Primary Ewing sarcoma of the larynx with distant metastasis: a case report and review of the literature

Case Report


Primary Ewing sarcoma of the larynx with distant metastasis: a case report and review of the literature


C.A. Maroun, MD*, I. Khalifeh, MD, A. Tfayli, MD, R.V. Moukarbel, MD*



doi: http://dx.doi.org/10.3747/co.26.5001


ABSTRACT

Extraosseous Ewing sarcoma is a rare, poorly differentiated round-cell tumour that is part of the Ewing sarcoma family of tumours. Here, we present an extremely rare case of primary extraosseous Ewing sarcoma arising in the larynx, with distant metastases.

A 53-year-old man with a history of Hodgkin lymphoma treated 4 years earlier with 8 cycles of chemotherapy presented to our medical centre with a 2-week history of hoarseness. On physical examination, he was found to have a right supraglottic mass together with a fixed right vocal cord. Computed tomography imaging of the patient’s neck showed a heterogeneously enhancing lesion measuring 5.0×3.8×3.8 cm, centred on the right thyroid cartilage and invading the right true vocal cord. Imaging by integrated fluorodeoxyglucose positron-emission tomography and computed tomography showed active subcarinal and axillary lymph nodes, multiple scattered lung nodules, and multiple bony metastases. Needle core biopsy of the laryngeal mass was diagnostic for Ewing sarcoma. The patient received radiation to the laryngeal area and then alternating cycles of vincristine–actinomycin-D–cyclophosphamide and etoposide–ifosfamide. The patient remains in remission 1 year after completing therapy.

As demonstrated in the present report, these tumours can behave very aggressively both locally and by metastasizing to distant organs. Our treatment approach provided favourable results for the patient; however, future reports are needed to further elucidate optimal management.

KEYWORDS: Ewing sarcoma, pnets, laryngeal cancer, larynx, metastases

INTRODUCTION

Extraosseous Ewing sarcoma (ees) is a rare, poorly differentiated round-cell tumour that is part of the Ewing sarcoma family of tumours (esft), which also includes classical Ewing sarcoma (ews) of bone, peripheral neuroectodermal tumour (pnet), and Askin tumour1,2. Evidence of ees can be traced back to 1969, when Tefft, Vawter, and Mitus were the first to describe four extraosseous tumours that bore an uncanny resemblance to Ewing sarcoma and that could not be classified otherwise3.

Primary ees in the head-and-neck region is very rare, representing between 8.5% and 12% of all ees tumours according to some studies4,5. The prognosis and outcome of ews tumours in the head and neck in general is better than in other anatomic locations; however, the age of the patient and the stage of the disease at diagnosis play important roles as prognostic factors6. Primary ees of the larynx is even rarer, and to the best of our knowledge, only 6 cases have been reported in the literature thus far712. Because of the small number of cases, it is unclear whether, in the long run, primary ees of the larynx behaves like other ews tumours of the head and neck.

Treatment of ees generally takes a multimodal approach that can include any or all of local resection, chemotherapy, and radiotherapy. However, a set protocol has yet to be established, and most treatment regimens are extrapolated from skeletal ews13. When ees arises in the larynx, it poses an additional challenge for treatment because of its location and proximity to vital structures.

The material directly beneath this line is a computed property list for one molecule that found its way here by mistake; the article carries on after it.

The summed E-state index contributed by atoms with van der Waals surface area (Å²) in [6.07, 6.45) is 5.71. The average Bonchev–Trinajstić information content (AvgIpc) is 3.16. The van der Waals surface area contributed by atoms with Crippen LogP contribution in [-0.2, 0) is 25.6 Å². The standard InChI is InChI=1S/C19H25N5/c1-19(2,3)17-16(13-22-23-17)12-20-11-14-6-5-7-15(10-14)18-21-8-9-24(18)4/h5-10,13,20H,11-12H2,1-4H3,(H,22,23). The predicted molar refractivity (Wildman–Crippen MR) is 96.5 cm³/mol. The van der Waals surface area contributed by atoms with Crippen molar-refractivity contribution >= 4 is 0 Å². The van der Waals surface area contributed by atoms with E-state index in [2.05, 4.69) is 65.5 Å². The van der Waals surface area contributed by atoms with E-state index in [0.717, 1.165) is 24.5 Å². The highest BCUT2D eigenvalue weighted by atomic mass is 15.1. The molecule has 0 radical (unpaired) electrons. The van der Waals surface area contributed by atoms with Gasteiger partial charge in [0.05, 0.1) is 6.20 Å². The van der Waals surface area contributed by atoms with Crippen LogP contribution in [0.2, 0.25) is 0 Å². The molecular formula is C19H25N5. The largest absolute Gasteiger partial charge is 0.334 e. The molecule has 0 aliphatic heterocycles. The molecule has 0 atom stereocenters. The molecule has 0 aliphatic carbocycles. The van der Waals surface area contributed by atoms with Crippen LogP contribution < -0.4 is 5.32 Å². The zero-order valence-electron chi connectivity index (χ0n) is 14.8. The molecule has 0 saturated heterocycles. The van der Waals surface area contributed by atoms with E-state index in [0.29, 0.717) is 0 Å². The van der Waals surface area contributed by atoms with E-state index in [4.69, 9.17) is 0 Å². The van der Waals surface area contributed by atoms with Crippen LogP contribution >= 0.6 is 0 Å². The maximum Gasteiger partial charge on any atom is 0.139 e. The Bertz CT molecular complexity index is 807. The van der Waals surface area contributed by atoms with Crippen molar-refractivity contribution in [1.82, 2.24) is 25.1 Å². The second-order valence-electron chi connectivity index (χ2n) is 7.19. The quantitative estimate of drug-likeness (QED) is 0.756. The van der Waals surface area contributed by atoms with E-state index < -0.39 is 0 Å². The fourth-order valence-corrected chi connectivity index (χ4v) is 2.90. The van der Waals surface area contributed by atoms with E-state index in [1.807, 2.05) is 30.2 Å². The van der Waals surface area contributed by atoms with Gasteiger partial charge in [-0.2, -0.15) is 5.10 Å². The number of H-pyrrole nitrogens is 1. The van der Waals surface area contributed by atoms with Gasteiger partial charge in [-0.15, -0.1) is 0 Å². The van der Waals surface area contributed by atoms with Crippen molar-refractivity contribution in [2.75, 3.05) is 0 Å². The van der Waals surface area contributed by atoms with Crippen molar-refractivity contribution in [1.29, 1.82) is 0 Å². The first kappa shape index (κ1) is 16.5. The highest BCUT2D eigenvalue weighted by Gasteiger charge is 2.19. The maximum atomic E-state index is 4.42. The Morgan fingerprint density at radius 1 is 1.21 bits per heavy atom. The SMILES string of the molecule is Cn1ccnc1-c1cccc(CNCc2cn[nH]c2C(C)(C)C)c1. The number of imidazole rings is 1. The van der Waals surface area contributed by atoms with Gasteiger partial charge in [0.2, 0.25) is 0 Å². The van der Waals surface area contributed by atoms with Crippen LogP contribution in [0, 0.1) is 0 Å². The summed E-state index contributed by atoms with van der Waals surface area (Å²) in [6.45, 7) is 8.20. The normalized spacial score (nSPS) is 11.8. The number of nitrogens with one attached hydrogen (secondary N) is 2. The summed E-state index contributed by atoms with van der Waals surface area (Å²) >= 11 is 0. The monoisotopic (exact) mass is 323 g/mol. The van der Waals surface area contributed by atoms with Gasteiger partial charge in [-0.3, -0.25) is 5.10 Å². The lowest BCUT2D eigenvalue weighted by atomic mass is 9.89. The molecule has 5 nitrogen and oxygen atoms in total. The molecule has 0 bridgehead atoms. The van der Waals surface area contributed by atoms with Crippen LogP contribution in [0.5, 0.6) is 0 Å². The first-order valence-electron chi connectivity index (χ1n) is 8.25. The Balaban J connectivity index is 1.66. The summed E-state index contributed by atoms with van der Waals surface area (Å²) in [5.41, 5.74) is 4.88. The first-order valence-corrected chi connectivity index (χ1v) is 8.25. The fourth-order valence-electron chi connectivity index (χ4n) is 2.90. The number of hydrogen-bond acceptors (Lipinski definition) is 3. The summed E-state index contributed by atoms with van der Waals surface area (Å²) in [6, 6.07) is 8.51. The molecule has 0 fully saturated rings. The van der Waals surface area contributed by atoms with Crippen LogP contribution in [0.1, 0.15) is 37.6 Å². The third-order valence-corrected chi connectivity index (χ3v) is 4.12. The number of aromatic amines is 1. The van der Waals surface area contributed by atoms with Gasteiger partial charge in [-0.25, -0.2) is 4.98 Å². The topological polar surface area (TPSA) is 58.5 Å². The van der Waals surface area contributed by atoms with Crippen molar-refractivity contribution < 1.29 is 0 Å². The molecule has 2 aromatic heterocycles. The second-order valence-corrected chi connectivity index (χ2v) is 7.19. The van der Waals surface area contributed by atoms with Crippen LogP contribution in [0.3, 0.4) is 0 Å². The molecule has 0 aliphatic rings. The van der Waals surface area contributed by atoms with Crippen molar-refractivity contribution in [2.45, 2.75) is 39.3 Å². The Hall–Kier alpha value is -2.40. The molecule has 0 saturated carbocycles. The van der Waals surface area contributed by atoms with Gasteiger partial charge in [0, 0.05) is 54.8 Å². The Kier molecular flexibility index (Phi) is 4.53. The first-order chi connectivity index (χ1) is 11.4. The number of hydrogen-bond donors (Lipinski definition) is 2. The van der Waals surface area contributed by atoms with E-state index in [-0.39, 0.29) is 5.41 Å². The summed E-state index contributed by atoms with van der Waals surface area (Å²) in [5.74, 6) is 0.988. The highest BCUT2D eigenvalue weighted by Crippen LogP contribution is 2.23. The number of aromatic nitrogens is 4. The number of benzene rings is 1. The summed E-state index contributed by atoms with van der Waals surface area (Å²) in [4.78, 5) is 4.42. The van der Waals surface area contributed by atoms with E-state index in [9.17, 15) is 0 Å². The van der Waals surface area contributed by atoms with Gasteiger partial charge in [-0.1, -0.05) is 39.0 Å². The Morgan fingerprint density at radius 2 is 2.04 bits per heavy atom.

Here, we present an extremely rare case of primary ees arising in the larynx, with distant metastases. A review of the relevant literature is also presented.

CASE DESCRIPTION

A 53-year-old man, a heavy smoker and recovering alcoholic with a history of Hodgkin lymphoma treated 4 years earlier with 8 cycles of doxorubicin–bleomycin–vinblastine–dacarbazine, presented to our medical centre with a 2-week history of hoarseness. On physical examination, he was found to have a hard right-sided level ii neck mass. Flexible laryngoscopy was performed and showed a right supraglottic mass together with a fixed right vocal cord.

Computed tomography imaging of the patient’s neck showed a heterogeneously enhancing lesion measuring 5.0×3.8×3.8 cm centred on the right thyroid cartilage and invading the right aspect of the pre-epiglottic fat, right paraglottic space, and the right true vocal cord (Figure 1). It appeared inseparable from the right strap muscles. Prominent right cervical lymph nodes were seen, the largest (at level 2A) measuring 13 mm in the shortest axis. Subsequently, whole-body integrated positron-emission tomography and computed tomography imaging with fluorodeoxyglucose showed active subcarinal and axillary lymph nodes, multiple scattered lung nodules, and multiple bony metastases. Notably, the patient’s original lymphoma did not involve the bones or lung parenchyma.

 


 

FIGURE 1 Computed tomography imaging of the patient’s neck. A coronal slice shows a 5.0×3.8×3.8 cm mass centred on the right thyroid cartilage and invading the right paraglottic space and the right true vocal cord, and appearing inseparable from the right strap muscles, together with prominent right cervical lymph nodes.

In light of the imaging findings and the patient’s history of lymphoma, a needle core biopsy of the laryngeal mass was obtained under ultrasound guidance. Microscopically, the tumour exhibited cohesive cellular proliferation of small round blue cells growing in sheets, with patchy coagulative necrosis [Figure 2(A)]. The tumour cells showed a minimal-to-moderate amount of glycogen-rich clear cytoplasm. Numerous mitotic and apoptotic figures were noted. Immunostaining for CD99 showed diffuse membranous staining [Figure 2(B)]. The microscopic features and immunoprofile excluded a diagnosis of carcinoma and lymphoma, and was highly suggestive of ews.